An earthquake forecasting model has pegged the odds of a San Andreas quake happening within the next year at 1.15%. The model is trained to give accurate probabilities of when earthquakes are likely to occur. The California-based catastrophe modeling company Temblor, Inc. developed the model using machine learning. So far, Temblor says the model’s earthquake forecast for the next year in southern California has been accurate.
A large #SanAndreas #earthquake is 3-5 times more likely over the next 12 months than in the years before the 2019 #Ridgecrest shocks, a new study by @Temblor scientists indicates. Read more in Temblor’s latest article. https://t.co/vYerx9Irjp— temblor (@temblor) July 13, 2020
While that 1.15%—or roughly 1 in 87—chance of the San Andreas Fault experiencing an earthquake over the next year may seem slim, it’s a significant increase over previous predictive odds. Temblor said on Twitter that this figure actually stands as a three to five-fold increase in the odds of the quake happening over those given in the years before 2019.
For those unfamiliar, the San Andreas Fault is a fracture in the Earth’s crust that extends roughly 750 miles through California. The Fault forms a boundary between two tectonic plates: the Pacific Plate and the North American Plate. The Fault is exceptionally dangerous because it’s long and capable of generating large earthquakes. Plus, it’s close to major cities like San Francisco.
Temblor CEO Ross Stein spoke with the
This increase, Temblor states, is because the Ridgecrest fault lines are connected to the San Andreas Fault (red in below picture) by the Garlock Fault (yellow). The Garlock Fault “is now about 100 times more likely to rupture in a large quake than it was prior to the Ridgecrest events.”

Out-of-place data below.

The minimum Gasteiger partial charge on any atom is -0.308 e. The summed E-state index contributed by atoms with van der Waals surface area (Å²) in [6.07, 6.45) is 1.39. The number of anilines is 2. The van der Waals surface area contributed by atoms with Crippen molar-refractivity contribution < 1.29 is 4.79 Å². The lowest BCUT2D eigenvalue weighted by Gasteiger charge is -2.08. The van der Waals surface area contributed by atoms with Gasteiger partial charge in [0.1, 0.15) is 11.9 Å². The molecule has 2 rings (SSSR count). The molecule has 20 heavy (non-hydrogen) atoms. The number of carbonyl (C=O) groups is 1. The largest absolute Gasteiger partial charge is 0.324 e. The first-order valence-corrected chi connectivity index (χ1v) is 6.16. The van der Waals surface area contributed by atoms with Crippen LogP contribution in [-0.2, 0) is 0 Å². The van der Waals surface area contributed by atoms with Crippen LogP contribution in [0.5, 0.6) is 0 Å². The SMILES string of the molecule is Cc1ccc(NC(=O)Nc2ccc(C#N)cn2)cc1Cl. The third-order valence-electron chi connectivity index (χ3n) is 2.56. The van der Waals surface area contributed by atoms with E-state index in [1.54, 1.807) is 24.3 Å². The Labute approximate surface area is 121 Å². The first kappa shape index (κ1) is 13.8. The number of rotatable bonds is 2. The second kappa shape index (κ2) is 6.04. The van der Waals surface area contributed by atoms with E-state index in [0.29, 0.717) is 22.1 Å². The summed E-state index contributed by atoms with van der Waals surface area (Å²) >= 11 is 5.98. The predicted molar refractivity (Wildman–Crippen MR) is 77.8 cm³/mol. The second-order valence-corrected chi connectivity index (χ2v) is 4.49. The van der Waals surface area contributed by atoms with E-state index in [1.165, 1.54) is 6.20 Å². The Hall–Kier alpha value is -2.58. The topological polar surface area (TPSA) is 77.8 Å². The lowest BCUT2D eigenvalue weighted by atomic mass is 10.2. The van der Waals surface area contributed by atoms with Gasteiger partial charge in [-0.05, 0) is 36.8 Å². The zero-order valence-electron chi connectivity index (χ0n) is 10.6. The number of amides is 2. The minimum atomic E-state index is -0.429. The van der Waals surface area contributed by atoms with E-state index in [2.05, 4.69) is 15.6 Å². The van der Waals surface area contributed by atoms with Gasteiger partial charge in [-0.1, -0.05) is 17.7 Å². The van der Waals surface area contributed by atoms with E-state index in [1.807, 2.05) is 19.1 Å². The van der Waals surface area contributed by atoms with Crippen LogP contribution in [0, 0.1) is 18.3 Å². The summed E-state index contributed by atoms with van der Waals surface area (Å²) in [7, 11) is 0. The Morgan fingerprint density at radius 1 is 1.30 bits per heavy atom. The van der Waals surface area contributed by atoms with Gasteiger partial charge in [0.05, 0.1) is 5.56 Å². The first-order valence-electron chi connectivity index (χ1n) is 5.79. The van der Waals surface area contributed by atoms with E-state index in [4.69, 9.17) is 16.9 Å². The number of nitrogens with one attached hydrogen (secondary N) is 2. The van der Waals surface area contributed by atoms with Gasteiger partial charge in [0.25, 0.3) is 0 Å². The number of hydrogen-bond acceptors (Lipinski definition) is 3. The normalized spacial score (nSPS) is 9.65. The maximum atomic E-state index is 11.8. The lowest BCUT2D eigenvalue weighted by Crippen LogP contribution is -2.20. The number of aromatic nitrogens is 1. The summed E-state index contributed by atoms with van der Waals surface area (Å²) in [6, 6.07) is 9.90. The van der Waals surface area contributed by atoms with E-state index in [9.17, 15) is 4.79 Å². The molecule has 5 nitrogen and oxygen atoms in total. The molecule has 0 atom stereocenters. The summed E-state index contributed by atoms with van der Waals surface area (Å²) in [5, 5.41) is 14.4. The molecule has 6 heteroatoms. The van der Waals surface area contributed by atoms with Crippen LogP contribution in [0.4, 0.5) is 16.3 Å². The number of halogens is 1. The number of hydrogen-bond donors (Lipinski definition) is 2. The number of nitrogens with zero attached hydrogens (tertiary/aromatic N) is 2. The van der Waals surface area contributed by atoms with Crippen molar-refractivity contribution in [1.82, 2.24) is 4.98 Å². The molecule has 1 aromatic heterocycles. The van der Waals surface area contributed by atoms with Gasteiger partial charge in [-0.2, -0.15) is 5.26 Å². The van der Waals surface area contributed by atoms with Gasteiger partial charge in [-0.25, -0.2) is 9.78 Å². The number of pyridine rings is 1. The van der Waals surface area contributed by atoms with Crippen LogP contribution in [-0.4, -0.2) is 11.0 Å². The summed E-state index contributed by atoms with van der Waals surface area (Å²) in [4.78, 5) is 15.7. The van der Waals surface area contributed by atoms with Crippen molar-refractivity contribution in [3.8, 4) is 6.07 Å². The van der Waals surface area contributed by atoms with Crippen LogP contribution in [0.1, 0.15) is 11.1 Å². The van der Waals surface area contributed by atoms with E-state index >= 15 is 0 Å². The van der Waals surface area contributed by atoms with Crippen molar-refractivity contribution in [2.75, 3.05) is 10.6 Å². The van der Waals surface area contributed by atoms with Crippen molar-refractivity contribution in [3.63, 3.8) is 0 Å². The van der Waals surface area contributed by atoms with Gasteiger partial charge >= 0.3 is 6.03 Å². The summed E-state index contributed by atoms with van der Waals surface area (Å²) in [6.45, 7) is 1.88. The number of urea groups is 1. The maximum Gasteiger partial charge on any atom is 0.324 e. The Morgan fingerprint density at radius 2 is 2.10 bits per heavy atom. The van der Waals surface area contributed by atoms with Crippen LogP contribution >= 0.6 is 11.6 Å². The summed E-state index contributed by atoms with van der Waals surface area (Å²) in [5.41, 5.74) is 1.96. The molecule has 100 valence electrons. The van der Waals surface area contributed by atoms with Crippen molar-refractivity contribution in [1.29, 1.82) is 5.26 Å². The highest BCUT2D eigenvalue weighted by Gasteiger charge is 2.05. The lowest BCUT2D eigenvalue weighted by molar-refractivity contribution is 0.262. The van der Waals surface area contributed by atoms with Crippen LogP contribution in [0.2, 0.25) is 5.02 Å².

Stein, a scientist emeritus of the U.S. Geological Survey and adjunct professor of geophysics at Stanford, outlined his company’s model’s forecast in a recent paper. The
Temblor shared a post describing the paper and noted, “These forecasts are not earthquake predictions, which have so far proven impossible.” Temblor says the model was built based on how earthquakes occur based on their seismicity, how much stress recent earthquakes imparted, and the equations that govern how fault friction takes place.
They tuned the model using machine learning, which allowed it to make “retrospective forecasts” of quakes that have already occurred. In other words, Temblor tested the model by plugging in real-life parameters that were in place prior to previous, recorded earthquakes. Then they had the model generate forecasts to see if the forecasts aligned with what happened in reality.
The possibility of a San Andreas quake AT ANY TIME should already be part of your planning or you shouldn't be in California.— Dr. Lucy Jones (@DrLucyJones) July 13, 2020
Dr. Lucy Jones, a seismologist and public voice for earthquake safety in California not involved with Temblor, wrote on Twitter that even though the model is elegant, it “assumes a reason for quake triggering that is not consensus.” She added in a follow-up tweet that “The possibility of a San Andreas quake AT ANY TIME should already be part of your planning or you shouldn’t be in California.”